However, Ken Gillespie said demand for new homes was not strong enough in Scotland to encourage the firm to increase its limited presence in the housebuilding market in the country although it reported encouraging signs of recovery in the south of England.
Mr Gillespie said the Middlesex-based building heavyweight performed well amid challenging market conditions in the six months to December 31, when underlying operating profits increased by 6% compared with the same period last time, to £37m.
Mr Gillespie said the group's Morrison Construction arm has benefited from relatively strong levels of public sector activity in Scotland.
The division has been performing better in Scotland than anywhere in the UK for Morrison "in terms of growth and the pipeline," he said.
It had increased employee numbers to 1200 in Scotland from 1000 at the time of the annual results announcement in September.
Mr Gillespie renewed the support for the Scottish Government's infrastructure investment policies he voiced then.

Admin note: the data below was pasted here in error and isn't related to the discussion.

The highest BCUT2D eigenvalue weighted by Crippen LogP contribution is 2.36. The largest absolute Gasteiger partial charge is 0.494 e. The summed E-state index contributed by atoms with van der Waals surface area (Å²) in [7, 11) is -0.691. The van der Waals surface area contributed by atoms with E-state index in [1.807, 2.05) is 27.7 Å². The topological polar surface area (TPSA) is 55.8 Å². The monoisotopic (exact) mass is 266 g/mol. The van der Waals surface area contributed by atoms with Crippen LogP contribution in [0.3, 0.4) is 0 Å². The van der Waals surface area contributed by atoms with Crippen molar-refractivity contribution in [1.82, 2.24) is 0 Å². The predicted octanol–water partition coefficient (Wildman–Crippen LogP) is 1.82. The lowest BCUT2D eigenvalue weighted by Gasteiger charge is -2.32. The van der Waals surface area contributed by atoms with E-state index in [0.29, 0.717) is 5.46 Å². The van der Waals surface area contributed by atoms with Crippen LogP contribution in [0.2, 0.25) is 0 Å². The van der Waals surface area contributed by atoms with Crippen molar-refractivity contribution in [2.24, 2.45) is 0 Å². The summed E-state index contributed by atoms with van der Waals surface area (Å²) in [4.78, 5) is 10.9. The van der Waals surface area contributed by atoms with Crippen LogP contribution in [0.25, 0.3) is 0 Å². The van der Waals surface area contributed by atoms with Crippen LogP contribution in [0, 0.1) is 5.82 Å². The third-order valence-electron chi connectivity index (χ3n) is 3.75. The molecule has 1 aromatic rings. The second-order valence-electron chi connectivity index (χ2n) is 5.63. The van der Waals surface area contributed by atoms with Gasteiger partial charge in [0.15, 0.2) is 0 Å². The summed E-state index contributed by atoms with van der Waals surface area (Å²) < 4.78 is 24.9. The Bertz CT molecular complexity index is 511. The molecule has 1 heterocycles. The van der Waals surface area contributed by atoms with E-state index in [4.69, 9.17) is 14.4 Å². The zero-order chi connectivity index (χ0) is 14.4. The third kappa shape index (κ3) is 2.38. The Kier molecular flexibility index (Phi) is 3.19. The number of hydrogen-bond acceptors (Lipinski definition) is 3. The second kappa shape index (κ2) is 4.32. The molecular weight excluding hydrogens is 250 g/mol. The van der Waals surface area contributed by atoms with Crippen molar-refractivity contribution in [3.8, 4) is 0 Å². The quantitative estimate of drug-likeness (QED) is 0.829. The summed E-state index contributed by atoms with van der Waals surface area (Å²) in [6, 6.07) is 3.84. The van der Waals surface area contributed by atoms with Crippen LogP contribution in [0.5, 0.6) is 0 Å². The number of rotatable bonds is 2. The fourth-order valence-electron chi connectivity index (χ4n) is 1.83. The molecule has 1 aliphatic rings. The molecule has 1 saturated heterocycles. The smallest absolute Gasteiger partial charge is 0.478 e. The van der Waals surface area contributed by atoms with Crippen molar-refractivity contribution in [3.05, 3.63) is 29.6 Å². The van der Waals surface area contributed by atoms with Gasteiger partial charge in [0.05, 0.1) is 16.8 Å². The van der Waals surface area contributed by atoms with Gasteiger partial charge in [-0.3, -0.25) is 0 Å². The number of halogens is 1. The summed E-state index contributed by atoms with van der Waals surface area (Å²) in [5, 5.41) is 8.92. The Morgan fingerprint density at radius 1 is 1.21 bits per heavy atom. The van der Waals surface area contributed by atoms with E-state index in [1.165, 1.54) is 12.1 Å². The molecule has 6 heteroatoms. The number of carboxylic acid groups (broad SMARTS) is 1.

"The Scottish Government has recognised the positive effect on the economy that construction can have in terms of investment in infrastructure.
"They have been with it for some time and created a very positive pipeline of opportunities.
Morrison belongs to a coalition that was recently named as one of two preferred bidders for the M8, M73 and M74 improvement scheme.
Regarding the UK Coalition Government, Mr Gillespie said: "I don't think they have quite got the key relationship between infrastructure and economic recovery."
While oil and gas firms are investing strongly in the North East and Shetland, potential private sector clients remain "hesitant" in other parts of Scotland.
Galliford Try said: "As we approach the spring selling season, we are encouraged by indications in the housing market. Prices achieved are slightly above our expectations."
After noting that it focuses on the south of England, the company said: "Despite the economic uncertainty, our performance demonstrates the relative strength of chosen geographical areas... and the ability of purchasers of our homes to secure mortgage finance, which continues to improve."
Mr Gillespie said conditions were not strong enough in Scotland to encourage the firm to make the investment required to challenge established players in areas such as the central belt.
It has a small number of sites in the Highlands.